We frequently get asked by both tenants and property owners about what we check when we’re doing tenant screening. We do the most thorough check available, which includes: credit report, eviction search, criminal background, prior addresses, employment, aliases, the sexual predator’s list, and the terrorist watch list. So which of these items is the most important?
Many people think that the credit report is the most important item. And that’s true for certain types of creditors. If you’re a bank screening someone who’s applying for a credit card, the credit report is of the utmost importance, because you’re offering someone a revolving credit line that isn’t backed by any collateral. Seeing a long history of paying on-time to other revolving credit accounts is very important. But rental property is a little different. You’re collecting a security deposit up front, you have the tenant’s banking and employment information, and the court system works relatively quickly to get you a monetary judgment to garnish wages and bank accounts if the tenant doesn’t pay you.
So, while the credit report does give you some information, it’s not really your best source of information. For example, a prior home owner who lost his home to foreclosure after the 2008 housing crash will have an atrocious credit score. But, that person may have only lost the home because he had an exotic mortgage with a rapidly increasing variable rate. We come across many prior home owners in this category. They got their exotic loans back in the days when you could always expect to refinance when the adjustable rate jumped too high, and they never expected those days of easy financing to disappear. Until they did. And then a lot of very high income earners found themselves in trouble because they bought more house than they could afford without that exotic loan.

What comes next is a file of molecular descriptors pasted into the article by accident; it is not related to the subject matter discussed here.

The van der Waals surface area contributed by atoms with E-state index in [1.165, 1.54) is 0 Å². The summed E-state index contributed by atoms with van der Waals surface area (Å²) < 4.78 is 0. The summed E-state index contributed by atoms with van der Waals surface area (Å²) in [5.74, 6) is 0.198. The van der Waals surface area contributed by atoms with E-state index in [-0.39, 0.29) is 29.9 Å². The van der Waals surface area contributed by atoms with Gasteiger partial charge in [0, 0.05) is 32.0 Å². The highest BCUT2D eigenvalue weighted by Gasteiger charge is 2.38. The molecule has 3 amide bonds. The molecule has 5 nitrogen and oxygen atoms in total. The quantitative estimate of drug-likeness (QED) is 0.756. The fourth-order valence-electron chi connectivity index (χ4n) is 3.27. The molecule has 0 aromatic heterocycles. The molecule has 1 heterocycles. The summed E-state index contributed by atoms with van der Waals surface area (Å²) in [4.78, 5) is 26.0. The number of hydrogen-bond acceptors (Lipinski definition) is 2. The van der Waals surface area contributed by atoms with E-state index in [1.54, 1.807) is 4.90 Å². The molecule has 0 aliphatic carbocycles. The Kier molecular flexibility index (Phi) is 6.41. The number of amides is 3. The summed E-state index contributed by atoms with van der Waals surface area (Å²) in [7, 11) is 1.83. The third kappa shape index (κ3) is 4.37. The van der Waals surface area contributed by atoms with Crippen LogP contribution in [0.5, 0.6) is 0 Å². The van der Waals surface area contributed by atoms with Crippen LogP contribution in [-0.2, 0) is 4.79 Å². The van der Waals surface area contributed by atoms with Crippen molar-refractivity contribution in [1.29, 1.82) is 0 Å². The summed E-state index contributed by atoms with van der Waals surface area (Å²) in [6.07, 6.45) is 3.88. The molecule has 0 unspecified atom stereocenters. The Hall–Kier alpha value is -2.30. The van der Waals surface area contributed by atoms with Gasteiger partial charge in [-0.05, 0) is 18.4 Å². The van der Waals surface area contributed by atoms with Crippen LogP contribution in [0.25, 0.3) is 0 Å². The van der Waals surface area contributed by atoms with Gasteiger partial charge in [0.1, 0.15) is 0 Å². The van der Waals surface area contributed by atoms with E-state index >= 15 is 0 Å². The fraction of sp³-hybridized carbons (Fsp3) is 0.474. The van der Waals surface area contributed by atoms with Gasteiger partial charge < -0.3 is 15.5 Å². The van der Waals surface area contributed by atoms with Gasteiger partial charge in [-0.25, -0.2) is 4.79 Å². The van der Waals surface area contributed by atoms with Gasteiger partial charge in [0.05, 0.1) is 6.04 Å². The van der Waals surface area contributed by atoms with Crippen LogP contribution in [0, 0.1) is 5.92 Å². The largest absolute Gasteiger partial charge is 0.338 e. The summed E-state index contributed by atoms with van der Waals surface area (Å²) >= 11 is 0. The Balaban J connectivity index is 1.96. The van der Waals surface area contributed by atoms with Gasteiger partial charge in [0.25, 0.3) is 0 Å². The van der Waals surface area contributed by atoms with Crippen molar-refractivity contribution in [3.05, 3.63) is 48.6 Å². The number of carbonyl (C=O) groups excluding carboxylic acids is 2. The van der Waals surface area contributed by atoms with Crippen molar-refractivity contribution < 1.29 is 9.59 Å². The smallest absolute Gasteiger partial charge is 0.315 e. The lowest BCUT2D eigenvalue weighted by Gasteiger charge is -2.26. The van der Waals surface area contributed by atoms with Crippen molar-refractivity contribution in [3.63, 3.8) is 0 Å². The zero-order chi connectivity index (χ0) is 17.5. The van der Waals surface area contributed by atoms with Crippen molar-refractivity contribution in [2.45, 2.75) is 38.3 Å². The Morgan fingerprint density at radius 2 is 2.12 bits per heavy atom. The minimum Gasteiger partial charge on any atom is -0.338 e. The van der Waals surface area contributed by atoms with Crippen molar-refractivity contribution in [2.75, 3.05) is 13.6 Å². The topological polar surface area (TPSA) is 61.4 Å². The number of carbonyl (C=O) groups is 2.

Is such a person likely to be a bad tenant? Nope. They’re some of the best, in fact, because they tend to have very high income. They just have a horrible credit score.
So how do you screen to find the best tenant without weeding out people who shouldn’t be rejected? Our primary item is eviction history. Someone who has been evicted before is almost always going to have to be evicted again. It’s best to toss these applicants aside and move on to the people without that checkered history. Next we look at income. We require at least 2.5 times the monthly rent in income. We insist upon documentation of the income and never take a tenant’s word for it, and never accept verification by phone call. It’s easy for a tenant to get a friend to play their boss on the phone to “verify” their income. We require actual pay stubs, or for self-employed tenants, actual tax returns. Next, we check rental history. We get a report from prior landlords about how many times the tenant paid late, if they damaged the property, etc. Then we go to the credit report. The score can be deceiving, as discussed above, so we’re looking at the details. We’re looking to see if any accounts are in collections, we’re looking for prior landlords who are still owed money, and we’re looking to see how much the tenant has to pay each month to revolving creditors. Someone who pays half of their monthly income to creditors is not a good candidate. Then we get to criminal background. Some states are moving towards outlawing criminal background checks for tenant screening. Thankfully, Georgia is not one of those states. We can, and usually do, deny applicants with criminal backgrounds. The exception is non-violent drug offenses, which we’ll sometimes look past if they occurred long enough ago. And finally, anyone on the sexual predator’s list is immediately disqualified.
Using this method, we have eviction rates that are about half the national average. Obviously, it’s a lot of work to screen tenants when you sometimes receive a great number of applications, so this is one of those areas where having a reputable management company working for you is a big benefit. Give us a call and we’ll talk to you about what we can do to find you the best possible tenant.